Trading Stories

Experiences with Gender and Trade

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Through twenty regional and country case studies, Trading Stories pulls together the key links between trade, gender and economic development. Ten case studies focus on the gender impacts of trade policies, detailing differential consequences on men and women; and ten focus on linking women with global markets – including FairTrade, organic, niche and mainstream markets – through a range of best practices involving government, NGOs, people’s organisations and associations, private sector and international agencies.

The book draws on three recent Commonwealth Secretariat publications on gender and trade: Gender Mainstreaming in the Multilateral Trading System; Chains of Fortune: Linking Women Producers and Workers with Global Markets; and Gender and Trade Action Guide and is a useful addition to the growing body of evidence that will help governments to effectively mainstream gender in their trade policy.



Introduction to Part Two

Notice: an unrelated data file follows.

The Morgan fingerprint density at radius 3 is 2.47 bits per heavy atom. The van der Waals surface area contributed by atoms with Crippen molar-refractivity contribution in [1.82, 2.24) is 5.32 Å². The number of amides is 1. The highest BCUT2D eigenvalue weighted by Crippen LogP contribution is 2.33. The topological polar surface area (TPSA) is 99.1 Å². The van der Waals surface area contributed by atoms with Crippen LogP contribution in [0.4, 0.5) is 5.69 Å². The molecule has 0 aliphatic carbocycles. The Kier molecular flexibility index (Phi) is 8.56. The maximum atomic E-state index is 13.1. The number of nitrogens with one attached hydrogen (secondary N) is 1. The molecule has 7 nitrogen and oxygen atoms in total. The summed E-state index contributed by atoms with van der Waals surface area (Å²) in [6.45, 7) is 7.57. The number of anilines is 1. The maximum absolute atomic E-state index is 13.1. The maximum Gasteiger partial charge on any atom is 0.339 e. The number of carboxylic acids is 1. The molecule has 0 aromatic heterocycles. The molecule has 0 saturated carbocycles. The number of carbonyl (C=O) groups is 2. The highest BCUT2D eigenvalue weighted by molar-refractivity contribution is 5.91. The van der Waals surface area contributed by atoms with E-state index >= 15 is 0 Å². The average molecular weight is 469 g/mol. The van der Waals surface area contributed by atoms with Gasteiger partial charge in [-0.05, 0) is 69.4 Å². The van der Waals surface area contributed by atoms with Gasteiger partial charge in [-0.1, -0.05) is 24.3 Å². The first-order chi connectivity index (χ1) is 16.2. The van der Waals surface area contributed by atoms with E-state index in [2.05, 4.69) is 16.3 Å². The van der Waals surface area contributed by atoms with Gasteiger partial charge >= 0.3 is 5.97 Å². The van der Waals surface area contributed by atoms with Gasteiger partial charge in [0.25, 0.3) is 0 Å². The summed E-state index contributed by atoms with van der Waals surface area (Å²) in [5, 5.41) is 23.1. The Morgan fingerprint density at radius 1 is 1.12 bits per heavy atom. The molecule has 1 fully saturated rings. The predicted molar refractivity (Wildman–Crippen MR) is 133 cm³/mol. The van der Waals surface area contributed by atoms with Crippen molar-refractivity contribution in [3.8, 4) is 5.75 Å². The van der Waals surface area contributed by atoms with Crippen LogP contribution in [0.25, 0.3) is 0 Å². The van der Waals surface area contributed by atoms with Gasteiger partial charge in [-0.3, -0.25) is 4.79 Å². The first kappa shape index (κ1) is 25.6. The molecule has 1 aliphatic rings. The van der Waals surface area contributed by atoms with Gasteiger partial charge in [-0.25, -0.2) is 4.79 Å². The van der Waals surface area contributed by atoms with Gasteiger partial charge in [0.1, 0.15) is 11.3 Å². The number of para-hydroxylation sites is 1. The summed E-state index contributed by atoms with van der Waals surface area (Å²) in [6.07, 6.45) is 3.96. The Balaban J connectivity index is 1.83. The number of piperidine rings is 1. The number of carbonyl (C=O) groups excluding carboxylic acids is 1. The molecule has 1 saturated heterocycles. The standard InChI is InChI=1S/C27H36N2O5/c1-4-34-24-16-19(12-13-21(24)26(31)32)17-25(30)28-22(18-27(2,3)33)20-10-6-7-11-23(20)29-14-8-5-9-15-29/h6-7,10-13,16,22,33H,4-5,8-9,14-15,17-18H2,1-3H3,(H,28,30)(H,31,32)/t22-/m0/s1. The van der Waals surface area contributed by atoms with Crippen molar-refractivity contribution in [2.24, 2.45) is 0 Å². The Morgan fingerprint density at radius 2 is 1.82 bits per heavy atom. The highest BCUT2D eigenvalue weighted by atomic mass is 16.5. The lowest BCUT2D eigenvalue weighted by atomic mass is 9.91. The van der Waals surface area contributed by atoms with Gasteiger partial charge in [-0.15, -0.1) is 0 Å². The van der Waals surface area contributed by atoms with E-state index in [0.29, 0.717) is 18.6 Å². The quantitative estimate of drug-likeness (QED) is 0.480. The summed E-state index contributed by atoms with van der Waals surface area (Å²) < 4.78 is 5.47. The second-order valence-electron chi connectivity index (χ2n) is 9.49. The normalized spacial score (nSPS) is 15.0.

As was seen in the previous set of case studies, much of the literature on gender and trade has focused on the negative impact of trade policies on women as producers and workers, and on women as consumers, homemakers and care-givers. For example, many traditional non-farm enterprises operated by women, such as basket-making and the processing of cooking oils, are dis - appearing as a result of import competition; and women’s ability to grow food is decreasing as farmers devote more land to commercial export crops and as women’s labour shifts from food production into unpaid labour on family farms producing crops for export. Women’s work on plantations and in factories producing for export is becoming increasingly less secure as globalisation fuels the ‘race to the bottom’ in which intense competition drives down wages even lower than they already are; and women’s time poverty is increased as health services are privatised and women take on added responsibilities in caring for the sick and elderly (Carr and Chen, 2004).


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